BioCryst Erases Year's Gains On A Failed HCV Preclinical Program Print E-mail
By Brian Wilson, Lead Contributor   
Tuesday, 06 November 2012 08:25
Last week was very disappointing for shareholders of BioCryst Pharmaceuticals (NADSAQ: BCRX), which saw a gut-wrenching drop of 37% on October 31st in reaction to a press release stating that the company was withdrawing its IND (Investigational New Drug) application for BCX5191.
The application would have allowed BCX5191 to discontinue preclinical studies on animal models and advance onto clinical trials on human subjects. Approval of an IND application is an essential first step for any drug or treatment intended for humans.

Considering that BCX5191 wasn't able to pass its first hurdle (which isn't supposed to be difficult in the first place), it's only natural that the market got extremely bearish despite the fact that the company is still “exploring opportunities” for BCX5191. For most of us, the only question now is whether or not the selling on BCRX stock was overdone. Since BCX5191 was basically left for dead by Wall Street, our attention turns to the rest of the company's pipeline.

BioCryst has five programs in its pipeline, and Peramivir is generally considered the most important due to its proximity to an NDA submission (which should happen in 2013). Peramivir generates a lot of excitement for BioCryst due to its prospects as an influenza drug. Influenza, which is commonly referred to as “the flu”, affects a very large portion of the population (anywhere between 5-20% of the population according to CDC estimates.)

According to company statements, there is a complete lack of any approved, injectable antiviral for patients with severe or complicated cases of influenza outside of Japan and Korea. Peramivir rapidly inhibits the function of a protein known as neuraminidase, which is an essential protein for HCV replication and spreading in patients' cells.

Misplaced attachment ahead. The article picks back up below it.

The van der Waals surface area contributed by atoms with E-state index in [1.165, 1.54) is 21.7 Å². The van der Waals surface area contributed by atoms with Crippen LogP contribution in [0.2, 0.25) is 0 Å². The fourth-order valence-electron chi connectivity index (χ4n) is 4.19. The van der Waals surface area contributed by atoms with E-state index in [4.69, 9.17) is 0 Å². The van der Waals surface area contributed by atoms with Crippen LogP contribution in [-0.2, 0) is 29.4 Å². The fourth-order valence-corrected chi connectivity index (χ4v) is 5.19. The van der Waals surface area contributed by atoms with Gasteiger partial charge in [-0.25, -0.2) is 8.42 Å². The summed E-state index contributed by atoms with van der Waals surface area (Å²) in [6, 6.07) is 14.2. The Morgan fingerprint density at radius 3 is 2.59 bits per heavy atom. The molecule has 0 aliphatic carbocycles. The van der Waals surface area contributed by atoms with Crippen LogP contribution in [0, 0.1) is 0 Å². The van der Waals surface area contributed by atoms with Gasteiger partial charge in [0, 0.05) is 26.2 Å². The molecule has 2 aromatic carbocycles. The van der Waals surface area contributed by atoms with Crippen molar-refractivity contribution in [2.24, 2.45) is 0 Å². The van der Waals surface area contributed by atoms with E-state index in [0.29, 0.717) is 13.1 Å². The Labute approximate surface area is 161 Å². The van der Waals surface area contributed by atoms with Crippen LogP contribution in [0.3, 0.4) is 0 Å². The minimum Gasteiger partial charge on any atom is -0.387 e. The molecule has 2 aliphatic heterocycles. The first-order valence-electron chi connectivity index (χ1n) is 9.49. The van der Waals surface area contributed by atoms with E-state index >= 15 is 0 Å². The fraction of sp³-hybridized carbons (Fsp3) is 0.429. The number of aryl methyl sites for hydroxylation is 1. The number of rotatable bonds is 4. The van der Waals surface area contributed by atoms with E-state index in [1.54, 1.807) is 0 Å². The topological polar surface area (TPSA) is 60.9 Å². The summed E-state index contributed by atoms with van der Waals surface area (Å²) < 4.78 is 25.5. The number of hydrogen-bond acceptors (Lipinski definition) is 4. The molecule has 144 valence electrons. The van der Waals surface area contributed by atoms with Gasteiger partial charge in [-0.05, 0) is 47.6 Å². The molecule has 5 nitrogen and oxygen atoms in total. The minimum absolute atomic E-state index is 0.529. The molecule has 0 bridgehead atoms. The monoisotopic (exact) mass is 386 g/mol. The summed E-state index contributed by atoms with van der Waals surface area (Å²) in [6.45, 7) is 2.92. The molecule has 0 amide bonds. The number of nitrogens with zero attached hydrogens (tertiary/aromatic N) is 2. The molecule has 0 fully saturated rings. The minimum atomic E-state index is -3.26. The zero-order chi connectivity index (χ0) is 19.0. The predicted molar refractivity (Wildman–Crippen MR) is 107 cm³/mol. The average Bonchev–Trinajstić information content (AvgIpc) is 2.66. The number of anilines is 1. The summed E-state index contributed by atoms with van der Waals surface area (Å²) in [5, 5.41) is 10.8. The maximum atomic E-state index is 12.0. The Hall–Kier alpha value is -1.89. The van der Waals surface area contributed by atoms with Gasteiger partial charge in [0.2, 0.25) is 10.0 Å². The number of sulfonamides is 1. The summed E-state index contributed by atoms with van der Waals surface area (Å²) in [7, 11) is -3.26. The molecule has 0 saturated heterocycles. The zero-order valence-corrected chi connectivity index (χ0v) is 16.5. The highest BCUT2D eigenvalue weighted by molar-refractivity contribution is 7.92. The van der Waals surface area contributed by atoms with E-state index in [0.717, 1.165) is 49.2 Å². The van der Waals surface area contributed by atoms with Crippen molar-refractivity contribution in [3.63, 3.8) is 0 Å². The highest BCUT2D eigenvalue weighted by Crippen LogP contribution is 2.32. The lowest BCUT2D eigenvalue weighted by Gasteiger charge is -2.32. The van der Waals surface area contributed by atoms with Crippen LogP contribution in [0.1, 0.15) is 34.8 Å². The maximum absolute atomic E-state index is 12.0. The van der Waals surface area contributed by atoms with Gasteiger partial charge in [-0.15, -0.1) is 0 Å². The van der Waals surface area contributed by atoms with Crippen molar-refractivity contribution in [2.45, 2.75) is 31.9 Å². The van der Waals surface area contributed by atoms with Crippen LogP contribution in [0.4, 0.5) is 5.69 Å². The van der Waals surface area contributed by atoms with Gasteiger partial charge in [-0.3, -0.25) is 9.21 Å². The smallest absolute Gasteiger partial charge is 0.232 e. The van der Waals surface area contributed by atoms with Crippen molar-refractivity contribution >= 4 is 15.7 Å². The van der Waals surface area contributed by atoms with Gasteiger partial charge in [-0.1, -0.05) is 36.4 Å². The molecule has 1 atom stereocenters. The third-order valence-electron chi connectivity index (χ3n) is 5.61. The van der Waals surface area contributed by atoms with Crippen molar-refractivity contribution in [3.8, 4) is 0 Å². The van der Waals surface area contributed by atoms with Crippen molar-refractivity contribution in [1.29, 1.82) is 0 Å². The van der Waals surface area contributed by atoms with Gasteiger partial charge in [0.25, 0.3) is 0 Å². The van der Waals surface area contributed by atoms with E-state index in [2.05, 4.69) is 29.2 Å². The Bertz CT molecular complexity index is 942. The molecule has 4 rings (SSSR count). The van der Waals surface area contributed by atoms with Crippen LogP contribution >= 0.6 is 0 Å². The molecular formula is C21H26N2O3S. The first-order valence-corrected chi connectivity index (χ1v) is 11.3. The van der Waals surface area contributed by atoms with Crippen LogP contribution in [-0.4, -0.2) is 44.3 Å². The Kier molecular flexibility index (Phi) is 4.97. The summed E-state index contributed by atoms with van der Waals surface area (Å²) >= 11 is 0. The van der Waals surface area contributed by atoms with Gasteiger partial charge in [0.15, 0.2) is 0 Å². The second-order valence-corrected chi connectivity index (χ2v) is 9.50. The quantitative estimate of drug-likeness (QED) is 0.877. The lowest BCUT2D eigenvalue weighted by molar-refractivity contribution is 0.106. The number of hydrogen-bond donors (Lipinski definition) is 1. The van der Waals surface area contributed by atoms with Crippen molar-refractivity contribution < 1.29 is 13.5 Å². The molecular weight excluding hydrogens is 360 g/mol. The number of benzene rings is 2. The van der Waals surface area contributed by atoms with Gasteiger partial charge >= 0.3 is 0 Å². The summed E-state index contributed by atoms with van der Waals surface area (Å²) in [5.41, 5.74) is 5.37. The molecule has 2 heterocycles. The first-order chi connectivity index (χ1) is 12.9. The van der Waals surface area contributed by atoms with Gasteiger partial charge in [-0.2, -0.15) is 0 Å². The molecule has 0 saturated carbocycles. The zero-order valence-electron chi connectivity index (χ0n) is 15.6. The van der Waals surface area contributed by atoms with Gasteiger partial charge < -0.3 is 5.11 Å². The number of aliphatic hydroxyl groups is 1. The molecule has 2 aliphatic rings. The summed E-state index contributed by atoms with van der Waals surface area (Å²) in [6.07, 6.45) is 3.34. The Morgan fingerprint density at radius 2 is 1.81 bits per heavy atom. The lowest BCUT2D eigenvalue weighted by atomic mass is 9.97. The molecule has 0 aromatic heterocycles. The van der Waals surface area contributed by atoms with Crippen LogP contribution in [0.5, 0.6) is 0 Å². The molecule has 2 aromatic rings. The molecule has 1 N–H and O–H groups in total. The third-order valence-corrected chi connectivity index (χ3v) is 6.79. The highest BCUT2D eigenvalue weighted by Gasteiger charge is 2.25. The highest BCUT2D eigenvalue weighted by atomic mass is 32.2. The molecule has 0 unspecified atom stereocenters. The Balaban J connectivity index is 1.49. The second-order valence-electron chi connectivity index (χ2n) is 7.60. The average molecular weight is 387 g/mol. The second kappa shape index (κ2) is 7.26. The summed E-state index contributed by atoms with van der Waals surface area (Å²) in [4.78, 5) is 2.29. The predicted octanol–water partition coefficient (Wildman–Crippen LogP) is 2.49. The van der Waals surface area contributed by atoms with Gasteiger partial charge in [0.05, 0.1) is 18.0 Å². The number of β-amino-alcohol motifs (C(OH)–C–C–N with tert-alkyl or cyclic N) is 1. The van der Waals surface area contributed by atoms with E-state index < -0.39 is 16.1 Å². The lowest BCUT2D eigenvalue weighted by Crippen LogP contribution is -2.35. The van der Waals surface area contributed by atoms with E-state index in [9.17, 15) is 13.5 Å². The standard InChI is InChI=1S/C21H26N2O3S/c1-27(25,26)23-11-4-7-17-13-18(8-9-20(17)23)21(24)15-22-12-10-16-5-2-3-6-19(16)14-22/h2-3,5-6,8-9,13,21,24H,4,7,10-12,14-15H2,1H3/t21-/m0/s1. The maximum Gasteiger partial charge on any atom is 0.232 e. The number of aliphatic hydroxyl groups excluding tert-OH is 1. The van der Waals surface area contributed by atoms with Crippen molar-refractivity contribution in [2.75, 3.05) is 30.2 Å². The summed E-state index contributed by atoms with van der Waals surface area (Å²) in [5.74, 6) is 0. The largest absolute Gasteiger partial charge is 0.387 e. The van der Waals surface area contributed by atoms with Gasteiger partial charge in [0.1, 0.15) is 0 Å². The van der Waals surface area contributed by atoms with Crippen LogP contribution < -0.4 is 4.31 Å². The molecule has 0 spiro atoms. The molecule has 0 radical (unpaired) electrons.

Other drugs like Zanamivir (marketed as Relenza by GlaxoSmithKline) and Oseltamivir (Tamiflu) are neuraminidase inhibitors as well, but their methods of delivery (inhalation and oral, respectively) do differ. They do also differ in efficacy, although it's hard to discuss this without double-blind studies. What we do consider is that Peramivir works significantly faster than an oral anti-viral compound like Oseltamivir, and could be utilized more freely than Zanamivir due to its ability to be continuously administered through an IV drip.

Although it has already received approval in Japan and Korea, the stock market is much more concerned about Peramivir's progress towards FDA approval in the United States. The company continues to recruit patients into a pivotal phase III study which will study the efficacy of Peramivir in addition to standard of care treatments in both children and adults who are hospitalized due to serious cases of influenza. We are expecting the primary results of this study in April of 2013, which should allow BioCryst to submit an NDA for Peramivir in the treatment of influenza.
Investors who aren't as keen on BioCryst's flagship drug should still consider the potential of other programs, like the gout treatment BCX4208/Ulodesine as well. Like Peramivir, Ulodesine targets an enormous therapeutic market. Gout affects a rough estimate of 6 million adults in the United States at a time, which provides plenty of room for any innovative gout treatments to succeed. While gout is usually a minor condition that disappears on its own in a matter of days, some serious cases can require prescribed treatments.

In recent clinical trials, Ulodesine proved to be a safe and highly effect treatment for gout when used in conjunction with standard of care compound, Allopurinol. The results of Ulodesine's phase IIb trials were released in January of this year, and induced enough buying interest to double the value of the stock in just two months. Due to the buying, BCRX reached a new high of $5.95/share in March yet failed to hold on to the momentum.

With the recent drop in BCRX that followed the unofficial death of BCX5191, BioCryst has given back the last of the gains seen in the Ulodesine rally. BCRX has moved only 3.6% higher YTD, and saw virtually no net gain, or loss, in short interest.
If you think that the de facto death of BCX5191 wasn't a big deal, and if you still have confidence in the market potential of Peramivir, Ulodesine, or BioCrysts's other programs BCX4161 and Forodesine, you can consider the recent drop as a value buyer's opportunity. BioCryst's recent tumble shaved about $70 million off of the company's valuation. If it was fairly valued prior to October 31st 2012, that would imply that BCX5191 was indeed worth $70 million or more. This seems a bit steep for a preclinical drug (even if it was targeting the ever-popular HCV drug market), and implies that the market might have been too harsh on BioCryst for its one blunder.

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